California Gulls foraged an average of 17.4 kilometers from colony (Baird 1976); maximum foraging distances ranged from 32 to 61 kilometers (Rothweiler 1960, Baird 1976). Ring-billed Gulls foraged an average of 11 km from colony (Baird 1977). Least Terns foraged up to 3-12 kilometers from nests (summarized in Thompson et al. 1997). Forster's Terns has a reported feeding radius of 3.2 kilometers (Van Rossem 1932). Black Terns foraged up to 10 kilometers from nests, over continuous suitable but unoccupied habitat (M. A. Stern, pers. comm. 1998). Caspian terns in a colony at the mouth of the Columbia River: 90% of adults foraged within 21 kilometers (Collis et al. 1999).

Date: 21Jul2004
Author: Cannings, S., and G. Hammerson

Use Class: Migratory stopover
Minimum Criteria for an Occurrence: Evidence of recurring presence of migrating flocks (including historical); and potential recurring presence at a given location, minimally a reliable observation of 50 birds in appropriate habitat. Occurrences should be locations where the species is resident for some time during the appropriate season; it is preferable to have observations documenting presence over at least 7 days annually. Be cautious about creating EOs for observations that may represent single events.
Separation Barriers: None.
Separation Distance for Unsuitable Habitat: 5 km
Separation Distance for Suitable Habitat: 5 km
Separation Justification: Separation distance somewhat arbitrary; set such that occurrences are of managable size for conservation purposes. Occurrences are defined primarily on the basis of areas supporting concentrations of foraging birds, rather than on the basis of distinct populations.
Date: 26Apr2004

Use Class: Nonbreeding
Subtype(s): Foraging Concentration Area
Minimum Criteria for an Occurrence: Evidence of recurring presence of wintering flocks (including historical); and potential recurring presence at a given location, minimally a reliable observation of 25 birds in appropriate habitat. Occurrences should be locations where the species is resident for some time during the appropriate season; it is preferable to have observations documenting presence over at least 20 days annually. Be cautious about creating EOs for observations that may represent single events.
Separation Barriers: None.
Separation Distance for Unsuitable Habitat: 5 km
Separation Distance for Suitable Habitat: 5 km
Separation Justification: Separation distance somewhat arbitrary; set such that occurrences are of managable size for conservation purposes. Occurrences are defined primarily on the basis of areas supporting concentrations of foraging birds, rather than on the basis of distinct populations.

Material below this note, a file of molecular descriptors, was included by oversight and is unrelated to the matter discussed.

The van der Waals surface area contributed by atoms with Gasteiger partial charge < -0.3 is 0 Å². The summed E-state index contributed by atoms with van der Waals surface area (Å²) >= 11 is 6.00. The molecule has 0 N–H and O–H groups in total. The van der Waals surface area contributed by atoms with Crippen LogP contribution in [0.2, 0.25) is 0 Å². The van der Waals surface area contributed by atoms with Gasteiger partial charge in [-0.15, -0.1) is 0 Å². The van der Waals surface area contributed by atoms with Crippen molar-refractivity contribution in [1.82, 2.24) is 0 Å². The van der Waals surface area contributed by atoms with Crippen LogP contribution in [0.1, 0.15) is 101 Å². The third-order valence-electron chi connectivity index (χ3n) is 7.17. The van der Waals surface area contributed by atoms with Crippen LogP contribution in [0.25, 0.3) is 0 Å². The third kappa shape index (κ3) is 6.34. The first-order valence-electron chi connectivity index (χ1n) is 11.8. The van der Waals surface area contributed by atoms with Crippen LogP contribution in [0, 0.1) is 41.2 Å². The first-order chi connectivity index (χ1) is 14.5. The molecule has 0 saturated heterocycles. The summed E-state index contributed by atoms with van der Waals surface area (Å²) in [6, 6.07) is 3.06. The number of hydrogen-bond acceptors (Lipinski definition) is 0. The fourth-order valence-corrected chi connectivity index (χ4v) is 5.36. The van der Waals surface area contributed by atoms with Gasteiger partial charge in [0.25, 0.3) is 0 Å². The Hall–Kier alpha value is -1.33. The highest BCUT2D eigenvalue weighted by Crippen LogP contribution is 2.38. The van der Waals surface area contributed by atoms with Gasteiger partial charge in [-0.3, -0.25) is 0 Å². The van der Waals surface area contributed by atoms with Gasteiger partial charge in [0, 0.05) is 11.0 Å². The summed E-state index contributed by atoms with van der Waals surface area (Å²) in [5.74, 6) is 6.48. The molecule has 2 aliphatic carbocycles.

Date: 16Apr2002
Author: Cannings, S.
Notes: Includes all inland-nesting gulls and terns, in the genera LARUS, STERNA, and CHLIDONIAS.

Use Class: Staging
Minimum Criteria for an Occurrence: Evidence of flocks resting, roosting, and/or feeding young at a given location prior to breeding or after breeding has been completed. Staging may occur near the breeding site, preceding or following major migratory movements such as oceanic crossings, or it may occur after individuals have departed on migration, but before they have arrived at their final destination (a "stopover"). Staging may occur at sites also used for breeding, but often does not. Staging habitat may be ephemeral. For Common/Roseate Terns in Massachusetts, a minimum of 100 individuals in appropriate habitat is used.
Separation Distance for Unsuitable Habitat: 5 km
Separation Distance for Suitable Habitat: 5 km
Separation Justification: In Massachusetts, staging areas are separated somewhat arbitrarily, often by jurisdictional or property boundaries, as are nesting areas for coastal birds.
Date: 10Jan2017
Author: Mostello, C. S.
Population/Occurrence Viability
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U.S. Invasive Species Impact Rank (I-Rank) Not yet assessed
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Authors/Contributors
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NatureServe Conservation Status Factors Edition Date: 21Apr1988
Element Ecology & Life History Edition Date: 24Mar1994
Element Ecology & Life History Author(s): Hammerson, G.

Zoological data developed by NatureServe and its network of natural heritage programs (see Local Programs) and other contributors and cooperators (see Sources).

References
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  • Imhof, T. A. 1976. Alabama birds. Second edition. Univ. Alabama Press, Tuscaloosa. 445 pp.